State v. Mitchell

Annotate this Case

65 Wn.2d 373 (1964)

397 P.2d 417

THE STATE OF WASHINGTON, Respondent, v. VERNON MITCHELL, Appellant.[*]

No. 37329.

The Supreme Court of Washington, Department Two.

December 10, 1964.

Richard E. Kane (of Kadish & Kane), for appellant.

Charles O. Carroll and William L. Kinzel, for respondent.

PER CURIAM:

At about 3 a.m., on March 16, 1963, in the Birdland dance club in Seattle, Washington, Marilyn Van Ausdell was wounded in the abdomen with a small caliber pistol. Her former boy friend, defendant Vernon Mitchell, was accused of the shooting. He was charged, tried, and convicted of the crime of assault in the first degree. He appeals.

The sole issue raised upon the appeal is the sufficiency of the evidence to sustain the conviction. In this respect, *374 defendant contends the proof fails to establish the essential element of an intent to kill, because (a) there is no evidence, apart from the act of shooting, from which the jury could infer the intent to kill, and (b) the evidence demonstrates that defendant was, at the time of the shooting, too intoxicated to form the requisite intent.

We have carefully reviewed the statement of facts and must disagree with defendant.

[1, 2] The specific intent to kill in first-degree assault cases is to be gathered from all of the circumstances of the case, of which the infliction of the wound is but one. State v. Davis, 72 Wash. 261, 130 Pac. 95 (1913). In the instant case, the evidence indicates, together with other circumstances, that the defendant and the complaining witness had, shortly before the incident at Birdland, terminated a meretricious relationship following which the defendant had threatened the life of the complaining witness. This evidence, coupled with the manner and act of the shooting, sustains the jury's finding of intent.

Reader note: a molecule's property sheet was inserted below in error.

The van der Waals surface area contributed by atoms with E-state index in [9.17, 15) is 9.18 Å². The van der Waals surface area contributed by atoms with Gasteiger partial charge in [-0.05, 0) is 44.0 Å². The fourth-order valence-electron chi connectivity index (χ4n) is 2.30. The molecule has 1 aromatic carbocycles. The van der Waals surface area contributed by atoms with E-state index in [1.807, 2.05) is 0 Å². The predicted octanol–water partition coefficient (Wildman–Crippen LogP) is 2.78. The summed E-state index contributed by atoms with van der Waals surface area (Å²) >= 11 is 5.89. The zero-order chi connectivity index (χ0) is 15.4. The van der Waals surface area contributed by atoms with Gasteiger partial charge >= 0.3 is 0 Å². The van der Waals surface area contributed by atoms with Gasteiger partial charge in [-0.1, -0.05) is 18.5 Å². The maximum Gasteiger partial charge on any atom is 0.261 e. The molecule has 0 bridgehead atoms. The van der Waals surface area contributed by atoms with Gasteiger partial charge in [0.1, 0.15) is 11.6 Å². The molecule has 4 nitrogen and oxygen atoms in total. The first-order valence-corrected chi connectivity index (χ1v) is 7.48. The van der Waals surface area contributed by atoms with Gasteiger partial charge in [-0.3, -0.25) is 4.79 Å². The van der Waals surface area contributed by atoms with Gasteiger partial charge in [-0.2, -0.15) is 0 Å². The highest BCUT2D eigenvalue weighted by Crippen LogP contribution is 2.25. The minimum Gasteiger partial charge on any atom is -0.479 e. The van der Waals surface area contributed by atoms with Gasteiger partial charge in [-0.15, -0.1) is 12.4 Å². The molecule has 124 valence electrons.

[3] The evidence further indicates that, although defendant had consumed a substantial amount of alcohol, he was able to move about and around the various areas of the dance club and to aim and fire the weapon involved. The question of the degree and effect of his intoxication upon the formation of an intent to kill clearly became an issue for the jury under the provisions of RCW 9.01.114. State v. Jensen, 194 Wash. 515, 78 P. (2d) 600 (1938).

Judgment affirmed.

NOTES

[*] Reported in 397 P. (2d) 417.